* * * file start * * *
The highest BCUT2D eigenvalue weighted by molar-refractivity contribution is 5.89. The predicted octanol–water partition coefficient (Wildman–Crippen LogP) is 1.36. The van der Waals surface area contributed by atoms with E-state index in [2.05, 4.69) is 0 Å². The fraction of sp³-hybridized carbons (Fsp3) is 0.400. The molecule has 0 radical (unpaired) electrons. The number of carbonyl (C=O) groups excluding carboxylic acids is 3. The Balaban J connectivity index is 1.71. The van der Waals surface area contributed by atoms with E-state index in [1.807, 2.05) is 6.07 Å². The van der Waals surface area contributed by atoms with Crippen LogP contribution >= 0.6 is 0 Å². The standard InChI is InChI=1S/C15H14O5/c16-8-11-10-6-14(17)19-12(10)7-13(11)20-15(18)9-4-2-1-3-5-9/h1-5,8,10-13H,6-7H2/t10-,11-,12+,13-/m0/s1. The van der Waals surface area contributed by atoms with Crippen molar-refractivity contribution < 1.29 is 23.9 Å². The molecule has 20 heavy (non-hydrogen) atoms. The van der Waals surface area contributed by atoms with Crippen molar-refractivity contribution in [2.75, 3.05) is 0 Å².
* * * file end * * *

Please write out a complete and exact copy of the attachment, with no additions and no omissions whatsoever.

The highest BCUT2D eigenvalue weighted by molar-refractivity contribution is 5.89. The predicted octanol–water partition coefficient (Wildman–Crippen LogP) is 1.36. The van der Waals surface area contributed by atoms with E-state index in [2.05, 4.69) is 0 Å². The fraction of sp³-hybridized carbons (Fsp3) is 0.400. The molecule has 0 radical (unpaired) electrons. The number of carbonyl (C=O) groups excluding carboxylic acids is 3. The Balaban J connectivity index is 1.71. The van der Waals surface area contributed by atoms with E-state index in [1.807, 2.05) is 6.07 Å². The van der Waals surface area contributed by atoms with Crippen LogP contribution >= 0.6 is 0 Å². The standard InChI is InChI=1S/C15H14O5/c16-8-11-10-6-14(17)19-12(10)7-13(11)20-15(18)9-4-2-1-3-5-9/h1-5,8,10-13H,6-7H2/t10-,11-,12+,13-/m0/s1. The van der Waals surface area contributed by atoms with Crippen molar-refractivity contribution < 1.29 is 23.9 Å². The molecule has 20 heavy (non-hydrogen) atoms. The van der Waals surface area contributed by atoms with Crippen molar-refractivity contribution in [2.75, 3.05) is 0 Å².